Suspect in El Paso Massacre Charged With Capital Murder

Several law enforcement agencies respond to an active shooter at a Walmart in El Paso, Texas, on Aug. 3, 2019. (Mark Lambie/The El Paso Times via AP, File)

(CN) – A grand jury in Texas delivered a capital murder indictment Thursday against the suspect in last month’s deadly mass shooting at an El Paso Walmart.

The El Paso County District Attorney’s Office announced the indictment in a statement Thursday, saying DA Jaime Esparza will seek the death penalty in the case.

“Capital murder is the highest charge in the state of Texas and is punishable by death or life imprisonment without parole if found guilty,” the office said in a statement.

The indictment itself was not immediately available. The district attorney’s office said in an email the local district clerk has 10 days to file the document.

Patrick Crusius, a 21-year-old white man, is accused of shooting and killing 22 people – mostly Latinos – and injuring more than two dozen others in the Aug. 3 rampage.

Police believe the suspect authored a racist manifesto that appeared online ahead of the attack. According to an arrest affidavit, the suspect told police after confessing to the crime that he had specifically targeted “Mexicans.”

Federal prosecutors have said they are considering a hate crime case against the suspect, though no such federal charge has been filed more than a month after the shooting.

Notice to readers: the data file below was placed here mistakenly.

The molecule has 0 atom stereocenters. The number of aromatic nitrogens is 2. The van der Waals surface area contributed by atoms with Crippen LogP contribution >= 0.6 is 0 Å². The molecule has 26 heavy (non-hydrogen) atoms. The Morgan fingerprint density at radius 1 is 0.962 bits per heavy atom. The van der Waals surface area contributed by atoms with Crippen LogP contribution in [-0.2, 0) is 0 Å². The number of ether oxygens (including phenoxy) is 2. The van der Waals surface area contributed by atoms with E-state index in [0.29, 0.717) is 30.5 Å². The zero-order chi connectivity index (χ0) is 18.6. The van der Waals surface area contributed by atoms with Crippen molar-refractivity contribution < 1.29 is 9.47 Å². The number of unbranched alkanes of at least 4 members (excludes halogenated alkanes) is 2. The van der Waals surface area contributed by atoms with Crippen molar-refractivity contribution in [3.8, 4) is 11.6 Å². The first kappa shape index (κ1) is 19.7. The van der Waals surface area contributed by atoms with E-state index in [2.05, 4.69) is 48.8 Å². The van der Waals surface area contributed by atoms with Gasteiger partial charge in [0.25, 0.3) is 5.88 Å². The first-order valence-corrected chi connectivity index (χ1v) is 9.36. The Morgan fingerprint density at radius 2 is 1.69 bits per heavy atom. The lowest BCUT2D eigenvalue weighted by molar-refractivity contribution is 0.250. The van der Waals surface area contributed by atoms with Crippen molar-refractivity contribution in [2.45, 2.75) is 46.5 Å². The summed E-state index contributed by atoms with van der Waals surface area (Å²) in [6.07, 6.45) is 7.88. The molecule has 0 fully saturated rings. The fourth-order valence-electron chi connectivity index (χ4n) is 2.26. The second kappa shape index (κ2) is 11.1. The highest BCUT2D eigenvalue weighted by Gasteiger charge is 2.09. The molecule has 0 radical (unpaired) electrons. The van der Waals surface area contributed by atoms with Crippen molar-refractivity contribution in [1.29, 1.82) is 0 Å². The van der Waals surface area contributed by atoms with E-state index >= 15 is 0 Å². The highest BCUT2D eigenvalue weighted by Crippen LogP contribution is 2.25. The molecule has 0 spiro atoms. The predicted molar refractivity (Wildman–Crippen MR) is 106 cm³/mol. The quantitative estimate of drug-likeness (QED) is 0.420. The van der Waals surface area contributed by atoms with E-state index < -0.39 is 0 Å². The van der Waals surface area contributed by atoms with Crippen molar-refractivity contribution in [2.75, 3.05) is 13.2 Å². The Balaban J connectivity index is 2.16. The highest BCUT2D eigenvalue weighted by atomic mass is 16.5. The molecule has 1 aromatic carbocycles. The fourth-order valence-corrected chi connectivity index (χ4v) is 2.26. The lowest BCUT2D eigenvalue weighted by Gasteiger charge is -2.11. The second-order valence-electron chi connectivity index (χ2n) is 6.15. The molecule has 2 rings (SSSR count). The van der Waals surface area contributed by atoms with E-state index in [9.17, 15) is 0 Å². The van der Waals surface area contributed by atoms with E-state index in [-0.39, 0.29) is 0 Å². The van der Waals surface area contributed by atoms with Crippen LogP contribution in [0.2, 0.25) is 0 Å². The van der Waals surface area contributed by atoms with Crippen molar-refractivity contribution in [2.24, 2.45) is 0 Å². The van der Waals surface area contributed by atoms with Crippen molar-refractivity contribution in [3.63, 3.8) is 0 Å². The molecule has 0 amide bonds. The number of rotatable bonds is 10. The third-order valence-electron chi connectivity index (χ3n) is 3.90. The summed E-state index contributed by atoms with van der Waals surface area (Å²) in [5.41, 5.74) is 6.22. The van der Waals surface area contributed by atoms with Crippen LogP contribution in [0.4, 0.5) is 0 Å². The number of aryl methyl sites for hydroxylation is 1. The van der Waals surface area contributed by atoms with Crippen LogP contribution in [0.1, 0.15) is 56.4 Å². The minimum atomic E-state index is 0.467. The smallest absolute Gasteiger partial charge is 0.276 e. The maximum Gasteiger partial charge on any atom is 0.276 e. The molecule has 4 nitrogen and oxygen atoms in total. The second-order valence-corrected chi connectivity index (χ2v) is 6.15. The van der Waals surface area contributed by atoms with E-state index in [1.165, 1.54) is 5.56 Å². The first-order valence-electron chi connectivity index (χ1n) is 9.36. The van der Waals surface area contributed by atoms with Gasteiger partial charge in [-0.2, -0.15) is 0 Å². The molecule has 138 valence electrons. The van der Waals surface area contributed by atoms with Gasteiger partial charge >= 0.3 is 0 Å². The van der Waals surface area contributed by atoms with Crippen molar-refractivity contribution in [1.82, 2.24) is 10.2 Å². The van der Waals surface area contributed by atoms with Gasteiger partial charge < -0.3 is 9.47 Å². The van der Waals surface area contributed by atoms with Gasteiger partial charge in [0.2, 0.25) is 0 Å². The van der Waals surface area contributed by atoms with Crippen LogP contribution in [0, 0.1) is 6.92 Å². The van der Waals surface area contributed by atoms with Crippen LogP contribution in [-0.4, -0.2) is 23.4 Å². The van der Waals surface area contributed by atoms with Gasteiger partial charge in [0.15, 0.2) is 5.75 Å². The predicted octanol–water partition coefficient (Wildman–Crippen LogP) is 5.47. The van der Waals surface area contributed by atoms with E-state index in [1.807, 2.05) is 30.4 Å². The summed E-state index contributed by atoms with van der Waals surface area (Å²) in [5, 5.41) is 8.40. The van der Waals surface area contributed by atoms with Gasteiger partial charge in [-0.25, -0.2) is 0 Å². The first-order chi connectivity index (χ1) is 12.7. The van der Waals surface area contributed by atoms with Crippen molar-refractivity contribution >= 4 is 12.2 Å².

In its statement, the district attorney’s office said it will “continue to work hard to ensure that justice is done and is committed to assisting the victims through the judicial process.”

In the days after the shooting, critics slammed President Donald Trump for his past rhetoric toward immigrants, explicitly tying the president’s use of the word “invasion” to the suspected shooter’s use of the word in the manifesto.

“Those words of invasion, they were coming from the White House,” Fernando Garcia, head of the advocacy group Border Network for Human Rights, said at a protest held five days after the deadly shooting as the president arrived in El Paso to meet with victims and first responders.

In late August, Texas Governor Greg Abbott backed away from a fundraising letter his team had distributed a day before the shooting that called on Texans to “defend” the southern border, according to the Texas Tribune.

“The killer in El Paso definitely was a racist,” Abbott said, according to the Tribune, “and he was intent on acting out on his racism.”

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